This study looks at why the Durand Line dispute proves so difficult to settle.
Early British ventures in the region are analysed to show how the exponents of the confrontational and adventurous ‘Forward Policy’ did not foresee the problem that the Pashtun tribes of the North-West Frontier would create and pose to this day.
The inevitability of the Durand Line becoming a source of conflict is shown in the early relationship between Afghanistan and Pakistan and how this has hindered attempts at reconciliation.
The main arguments from Afghanistan as to why she rejects the legitimacy and validity of the Durand Line as an international frontier are explored and also what the overriding obstacles remain to be that prevent negotiations from taking place, let alone a settlement of the dispute.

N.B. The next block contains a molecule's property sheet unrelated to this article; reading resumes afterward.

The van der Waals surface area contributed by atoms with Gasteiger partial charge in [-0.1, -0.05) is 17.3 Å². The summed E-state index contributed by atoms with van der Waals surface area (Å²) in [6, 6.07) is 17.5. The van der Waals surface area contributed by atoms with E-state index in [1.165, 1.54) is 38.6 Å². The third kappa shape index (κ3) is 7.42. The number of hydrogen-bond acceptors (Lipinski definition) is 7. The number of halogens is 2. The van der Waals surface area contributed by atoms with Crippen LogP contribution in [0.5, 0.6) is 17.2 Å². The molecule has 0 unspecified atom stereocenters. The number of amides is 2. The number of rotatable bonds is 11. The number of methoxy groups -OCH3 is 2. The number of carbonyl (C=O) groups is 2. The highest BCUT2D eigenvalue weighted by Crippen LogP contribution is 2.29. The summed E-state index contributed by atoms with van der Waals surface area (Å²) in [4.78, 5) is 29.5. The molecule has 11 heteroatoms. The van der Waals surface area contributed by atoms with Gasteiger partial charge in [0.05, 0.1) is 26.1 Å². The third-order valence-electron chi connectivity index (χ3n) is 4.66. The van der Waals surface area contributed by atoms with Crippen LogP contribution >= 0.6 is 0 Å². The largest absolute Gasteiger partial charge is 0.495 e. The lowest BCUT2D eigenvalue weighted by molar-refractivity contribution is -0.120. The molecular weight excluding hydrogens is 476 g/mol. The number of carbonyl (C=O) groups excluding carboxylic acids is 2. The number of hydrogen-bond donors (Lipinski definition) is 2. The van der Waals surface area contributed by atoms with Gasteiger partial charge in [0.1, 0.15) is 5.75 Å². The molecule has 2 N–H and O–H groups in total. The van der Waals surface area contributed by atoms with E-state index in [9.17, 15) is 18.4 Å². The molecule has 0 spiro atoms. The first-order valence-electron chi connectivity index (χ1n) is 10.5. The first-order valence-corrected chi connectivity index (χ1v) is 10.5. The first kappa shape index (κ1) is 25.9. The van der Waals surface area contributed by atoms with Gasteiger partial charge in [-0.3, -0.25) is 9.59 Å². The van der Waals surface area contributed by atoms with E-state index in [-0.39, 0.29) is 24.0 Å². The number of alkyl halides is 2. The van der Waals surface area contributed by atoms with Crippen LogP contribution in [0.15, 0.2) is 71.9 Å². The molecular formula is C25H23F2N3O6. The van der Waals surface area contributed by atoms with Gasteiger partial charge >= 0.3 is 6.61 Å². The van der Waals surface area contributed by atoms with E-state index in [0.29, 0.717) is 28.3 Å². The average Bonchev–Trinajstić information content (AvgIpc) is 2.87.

Possible solutions are looked at, taking into account important factors that threaten a peaceful process towards a resolution.